Even so, he still smarts from the rebuffs he and his buddies, who raised the first flag on Iwo, received. Two presidents even snubbed them. It happened more than a half century ago.
“When the Marine Corps monument was dedicated in ’54 at Arlington, Lt. (Harold) Schrier and I were invited to attend the dedication ceremony,” Lindberg said. “We weren’t even recognized and they put us way back in the corner. The other three guys, who took part in the second flag raising, were up front with President Eisenhower and Vice President Nixon.”
When asked half a dozen years ago, shortly before his death, how he felt about the snubs the 83-year-old Leatherneck said, “It’s one of those things. What can you do? I always tell people, ‘If it hadn’t been for us and the first flag, there wouldn’t have been a second flag raised on Iwo Jima.'” Lindberg and the other five members of the first flag-raising detachment had been ordered by Lt. Col. Chandler Johnston, their battalion commander, to go up the hill at 9:45 a.m. on the 23rd and raise an American flag.
“Forty members of the 3rd Platoon headed up the mountain with the first flag,” Lindberg recalled. “I thought it would be a slaughterhouse because of all the trouble we’d had getting to the base of the mountain.”
The first flag went up at 10:30 a.m.The flag raisers faced little enemy resistance on the way up. A member of their platoon found a half-buried piece of steel water pipe on top of Suribachi to use as a flag staff. Lt. Harold Schrier, Plt. Sgt. Ernest Thomas and Cpl. Lindberg attached the flag to the pipe.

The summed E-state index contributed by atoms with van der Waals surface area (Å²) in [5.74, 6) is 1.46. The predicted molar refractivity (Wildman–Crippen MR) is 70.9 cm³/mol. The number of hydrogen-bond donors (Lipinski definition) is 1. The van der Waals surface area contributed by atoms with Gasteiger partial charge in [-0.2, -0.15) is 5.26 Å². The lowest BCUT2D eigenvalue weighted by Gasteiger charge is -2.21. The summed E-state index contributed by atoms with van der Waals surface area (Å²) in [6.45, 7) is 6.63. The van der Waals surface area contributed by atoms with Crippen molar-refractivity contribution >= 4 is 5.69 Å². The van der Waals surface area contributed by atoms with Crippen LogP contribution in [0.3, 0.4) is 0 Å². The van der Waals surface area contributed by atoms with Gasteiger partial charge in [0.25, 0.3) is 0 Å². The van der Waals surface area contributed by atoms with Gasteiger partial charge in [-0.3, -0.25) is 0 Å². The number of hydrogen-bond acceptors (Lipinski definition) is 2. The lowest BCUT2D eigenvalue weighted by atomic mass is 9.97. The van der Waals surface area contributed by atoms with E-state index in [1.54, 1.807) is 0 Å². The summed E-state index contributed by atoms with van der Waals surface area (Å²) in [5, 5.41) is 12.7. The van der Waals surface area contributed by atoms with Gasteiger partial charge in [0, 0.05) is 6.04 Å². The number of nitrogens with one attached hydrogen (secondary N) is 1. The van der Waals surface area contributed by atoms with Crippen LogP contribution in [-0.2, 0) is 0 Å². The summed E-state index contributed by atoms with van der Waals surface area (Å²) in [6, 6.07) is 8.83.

Immediately after the flag was raised ships off shore began tooting their whistles in celebration. Marines were dancing in their foxholes on the beach. As one said decades later, “We thought we’d won and the battle was over. In reality it was just getting started.”
At the moment the flag went up, Secretary of the Navy James Forestall, was watching off shore aboard ship. He got caught up in the revelry of the historic event.
“That flag,” he said, “ensures the Corps’ existence for the next 500 years.”
He asked to be given the flag as a battle memento. Lt.Col. Johnston got wind of the navy secretary’s flag request. He decided to keep the first flag for the 5th Marine Division because of its historical significance. That when the battalion commander ordered a second larger flag be put up and the first one returned to him, or so the story goes. Ironically, Johnston was killed by an enemy artillery round a couple of days later.
Lowery was coming down the mountain when he passed Rosenthal, the AP photographer, headed up the hill. The Leatherneck photographer told his cohort he had taken a number of pictures of the first flag raising.
Rosenthal wasn’t deterred. He went up Suribachi hoping he would take a picture of something worth publishing in newspapers back home in the States.
He and Sgt. Bill Genaust, the 5th Marine Division movie cameraman, were sitting at the top of the hill about 12:30 p.m. not paying much attention to the second group of flag raisers. At the moment “Old Glory” went up for the second time Genaust caught a glimpse of it out of the corner of his eye and yelled to Rosenthal. The AP photographer swung around with his still camera and snapped a picture without focusing.